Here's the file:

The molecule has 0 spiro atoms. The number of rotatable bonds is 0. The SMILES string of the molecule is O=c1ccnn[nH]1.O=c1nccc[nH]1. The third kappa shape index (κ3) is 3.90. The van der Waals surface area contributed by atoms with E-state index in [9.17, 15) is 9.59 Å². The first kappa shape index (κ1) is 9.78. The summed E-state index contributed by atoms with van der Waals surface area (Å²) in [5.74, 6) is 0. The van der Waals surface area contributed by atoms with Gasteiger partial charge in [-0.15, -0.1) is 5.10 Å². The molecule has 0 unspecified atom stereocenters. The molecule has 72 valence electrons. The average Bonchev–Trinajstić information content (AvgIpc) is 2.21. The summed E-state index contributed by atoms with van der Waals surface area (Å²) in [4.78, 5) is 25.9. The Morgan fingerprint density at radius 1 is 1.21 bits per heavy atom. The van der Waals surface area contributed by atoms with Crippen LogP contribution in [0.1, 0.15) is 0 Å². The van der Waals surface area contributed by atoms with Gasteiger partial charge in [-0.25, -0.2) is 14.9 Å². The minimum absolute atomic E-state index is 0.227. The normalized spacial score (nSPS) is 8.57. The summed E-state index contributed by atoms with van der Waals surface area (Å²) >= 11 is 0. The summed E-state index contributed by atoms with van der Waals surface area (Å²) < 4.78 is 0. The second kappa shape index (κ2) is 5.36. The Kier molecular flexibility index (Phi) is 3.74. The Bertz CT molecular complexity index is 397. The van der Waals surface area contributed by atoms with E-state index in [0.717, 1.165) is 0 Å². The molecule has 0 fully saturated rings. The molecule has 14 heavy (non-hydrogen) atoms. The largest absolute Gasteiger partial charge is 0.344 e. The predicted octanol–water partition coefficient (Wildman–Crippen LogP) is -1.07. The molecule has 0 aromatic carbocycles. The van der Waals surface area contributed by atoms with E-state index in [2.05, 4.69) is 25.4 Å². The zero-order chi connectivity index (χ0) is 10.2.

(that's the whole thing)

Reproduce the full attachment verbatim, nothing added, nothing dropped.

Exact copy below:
The molecule has 0 spiro atoms. The number of rotatable bonds is 0. The SMILES string of the molecule is O=c1ccnn[nH]1.O=c1nccc[nH]1. The third kappa shape index (κ3) is 3.90. The van der Waals surface area contributed by atoms with E-state index in [9.17, 15) is 9.59 Å². The first kappa shape index (κ1) is 9.78. The summed E-state index contributed by atoms with van der Waals surface area (Å²) in [5.74, 6) is 0. The van der Waals surface area contributed by atoms with Gasteiger partial charge in [-0.15, -0.1) is 5.10 Å². The molecule has 0 unspecified atom stereocenters. The molecule has 72 valence electrons. The average Bonchev–Trinajstić information content (AvgIpc) is 2.21. The summed E-state index contributed by atoms with van der Waals surface area (Å²) in [4.78, 5) is 25.9. The Morgan fingerprint density at radius 1 is 1.21 bits per heavy atom. The van der Waals surface area contributed by atoms with Crippen LogP contribution in [0.1, 0.15) is 0 Å². The van der Waals surface area contributed by atoms with Gasteiger partial charge in [-0.25, -0.2) is 14.9 Å². The minimum absolute atomic E-state index is 0.227. The normalized spacial score (nSPS) is 8.57. The summed E-state index contributed by atoms with van der Waals surface area (Å²) >= 11 is 0. The summed E-state index contributed by atoms with van der Waals surface area (Å²) < 4.78 is 0. The second kappa shape index (κ2) is 5.36. The Kier molecular flexibility index (Phi) is 3.74. The Bertz CT molecular complexity index is 397. The van der Waals surface area contributed by atoms with E-state index in [0.717, 1.165) is 0 Å². The molecule has 0 fully saturated rings. The molecule has 14 heavy (non-hydrogen) atoms. The largest absolute Gasteiger partial charge is 0.344 e. The predicted octanol–water partition coefficient (Wildman–Crippen LogP) is -1.07. The molecule has 0 aromatic carbocycles. The van der Waals surface area contributed by atoms with E-state index in [2.05, 4.69) is 25.4 Å². The zero-order chi connectivity index (χ0) is 10.2.